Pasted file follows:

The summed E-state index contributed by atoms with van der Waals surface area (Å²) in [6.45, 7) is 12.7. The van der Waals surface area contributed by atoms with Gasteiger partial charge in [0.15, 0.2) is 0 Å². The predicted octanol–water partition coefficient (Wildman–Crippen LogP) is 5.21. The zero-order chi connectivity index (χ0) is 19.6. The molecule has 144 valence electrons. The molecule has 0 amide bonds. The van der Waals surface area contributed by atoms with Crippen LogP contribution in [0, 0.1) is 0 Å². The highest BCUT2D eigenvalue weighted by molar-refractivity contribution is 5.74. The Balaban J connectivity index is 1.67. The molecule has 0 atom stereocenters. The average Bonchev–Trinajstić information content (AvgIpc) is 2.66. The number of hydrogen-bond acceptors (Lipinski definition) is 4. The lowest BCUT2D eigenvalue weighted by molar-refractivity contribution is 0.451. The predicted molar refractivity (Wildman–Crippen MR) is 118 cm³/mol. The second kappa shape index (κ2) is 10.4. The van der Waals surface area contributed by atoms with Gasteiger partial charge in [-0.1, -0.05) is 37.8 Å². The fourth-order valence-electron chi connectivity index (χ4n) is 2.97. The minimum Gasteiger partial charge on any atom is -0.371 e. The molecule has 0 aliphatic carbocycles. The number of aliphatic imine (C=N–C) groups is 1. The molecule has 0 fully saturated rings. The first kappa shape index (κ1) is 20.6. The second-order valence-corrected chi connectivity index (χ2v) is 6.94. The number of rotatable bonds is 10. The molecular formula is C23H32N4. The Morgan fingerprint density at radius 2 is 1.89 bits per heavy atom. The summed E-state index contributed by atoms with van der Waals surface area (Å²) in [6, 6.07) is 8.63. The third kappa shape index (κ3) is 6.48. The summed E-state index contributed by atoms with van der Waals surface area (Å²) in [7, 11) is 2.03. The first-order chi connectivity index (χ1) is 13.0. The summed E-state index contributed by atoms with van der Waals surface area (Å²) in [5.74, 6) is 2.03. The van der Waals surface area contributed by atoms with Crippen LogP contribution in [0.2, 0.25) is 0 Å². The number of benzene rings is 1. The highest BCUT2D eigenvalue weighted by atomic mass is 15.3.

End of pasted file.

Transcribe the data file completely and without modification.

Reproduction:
The summed E-state index contributed by atoms with van der Waals surface area (Å²) in [6.45, 7) is 12.7. The van der Waals surface area contributed by atoms with Gasteiger partial charge in [0.15, 0.2) is 0 Å². The predicted octanol–water partition coefficient (Wildman–Crippen LogP) is 5.21. The zero-order chi connectivity index (χ0) is 19.6. The molecule has 144 valence electrons. The molecule has 0 amide bonds. The van der Waals surface area contributed by atoms with Crippen LogP contribution in [0, 0.1) is 0 Å². The highest BCUT2D eigenvalue weighted by molar-refractivity contribution is 5.74. The Balaban J connectivity index is 1.67. The molecule has 0 atom stereocenters. The average Bonchev–Trinajstić information content (AvgIpc) is 2.66. The number of hydrogen-bond acceptors (Lipinski definition) is 4. The lowest BCUT2D eigenvalue weighted by molar-refractivity contribution is 0.451. The predicted molar refractivity (Wildman–Crippen MR) is 118 cm³/mol. The second kappa shape index (κ2) is 10.4. The van der Waals surface area contributed by atoms with Gasteiger partial charge in [-0.1, -0.05) is 37.8 Å². The fourth-order valence-electron chi connectivity index (χ4n) is 2.97. The minimum Gasteiger partial charge on any atom is -0.371 e. The molecule has 0 aliphatic carbocycles. The number of aliphatic imine (C=N–C) groups is 1. The molecule has 0 fully saturated rings. The first kappa shape index (κ1) is 20.6. The second-order valence-corrected chi connectivity index (χ2v) is 6.94. The number of rotatable bonds is 10. The molecular formula is C23H32N4. The Morgan fingerprint density at radius 2 is 1.89 bits per heavy atom. The summed E-state index contributed by atoms with van der Waals surface area (Å²) in [6, 6.07) is 8.63. The third kappa shape index (κ3) is 6.48. The summed E-state index contributed by atoms with van der Waals surface area (Å²) in [7, 11) is 2.03. The first-order chi connectivity index (χ1) is 13.0. The summed E-state index contributed by atoms with van der Waals surface area (Å²) in [5.74, 6) is 2.03. The van der Waals surface area contributed by atoms with Crippen LogP contribution in [0.2, 0.25) is 0 Å². The number of benzene rings is 1. The highest BCUT2D eigenvalue weighted by atomic mass is 15.3.